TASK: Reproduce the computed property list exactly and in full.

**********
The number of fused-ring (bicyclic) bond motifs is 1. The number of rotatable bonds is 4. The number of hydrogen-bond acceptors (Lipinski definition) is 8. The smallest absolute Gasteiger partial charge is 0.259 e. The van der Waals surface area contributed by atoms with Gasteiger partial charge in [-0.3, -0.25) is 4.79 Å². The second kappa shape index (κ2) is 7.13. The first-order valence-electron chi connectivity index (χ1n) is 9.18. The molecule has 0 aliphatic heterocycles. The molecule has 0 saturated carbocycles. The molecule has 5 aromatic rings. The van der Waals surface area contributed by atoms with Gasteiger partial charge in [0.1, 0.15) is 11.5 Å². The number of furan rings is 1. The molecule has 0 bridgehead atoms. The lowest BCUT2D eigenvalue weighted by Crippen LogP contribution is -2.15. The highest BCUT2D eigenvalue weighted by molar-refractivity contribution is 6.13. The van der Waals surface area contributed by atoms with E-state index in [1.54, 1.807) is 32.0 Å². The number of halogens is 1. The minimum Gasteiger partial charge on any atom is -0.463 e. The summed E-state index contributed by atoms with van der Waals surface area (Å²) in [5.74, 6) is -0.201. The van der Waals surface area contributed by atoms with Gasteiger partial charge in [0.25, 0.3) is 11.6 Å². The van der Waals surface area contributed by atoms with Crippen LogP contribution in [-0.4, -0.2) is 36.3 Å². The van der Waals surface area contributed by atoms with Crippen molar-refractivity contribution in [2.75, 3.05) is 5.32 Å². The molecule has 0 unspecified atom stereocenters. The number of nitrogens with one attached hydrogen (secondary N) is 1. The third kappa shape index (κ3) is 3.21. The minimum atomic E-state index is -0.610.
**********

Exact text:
The number of fused-ring (bicyclic) bond motifs is 1. The number of rotatable bonds is 4. The number of hydrogen-bond acceptors (Lipinski definition) is 8. The smallest absolute Gasteiger partial charge is 0.259 e. The van der Waals surface area contributed by atoms with Gasteiger partial charge in [-0.3, -0.25) is 4.79 Å². The second kappa shape index (κ2) is 7.13. The first-order valence-electron chi connectivity index (χ1n) is 9.18. The molecule has 0 aliphatic heterocycles. The molecule has 0 saturated carbocycles. The molecule has 5 aromatic rings. The van der Waals surface area contributed by atoms with Gasteiger partial charge in [0.1, 0.15) is 11.5 Å². The number of furan rings is 1. The molecule has 0 bridgehead atoms. The lowest BCUT2D eigenvalue weighted by Crippen LogP contribution is -2.15. The highest BCUT2D eigenvalue weighted by molar-refractivity contribution is 6.13. The van der Waals surface area contributed by atoms with E-state index in [1.54, 1.807) is 32.0 Å². The number of halogens is 1. The minimum Gasteiger partial charge on any atom is -0.463 e. The summed E-state index contributed by atoms with van der Waals surface area (Å²) in [5.74, 6) is -0.201. The van der Waals surface area contributed by atoms with Gasteiger partial charge in [0.25, 0.3) is 11.6 Å². The van der Waals surface area contributed by atoms with Crippen LogP contribution in [-0.4, -0.2) is 36.3 Å². The van der Waals surface area contributed by atoms with Crippen molar-refractivity contribution in [2.75, 3.05) is 5.32 Å². The molecule has 0 unspecified atom stereocenters. The number of nitrogens with one attached hydrogen (secondary N) is 1. The third kappa shape index (κ3) is 3.21. The minimum atomic E-state index is -0.610.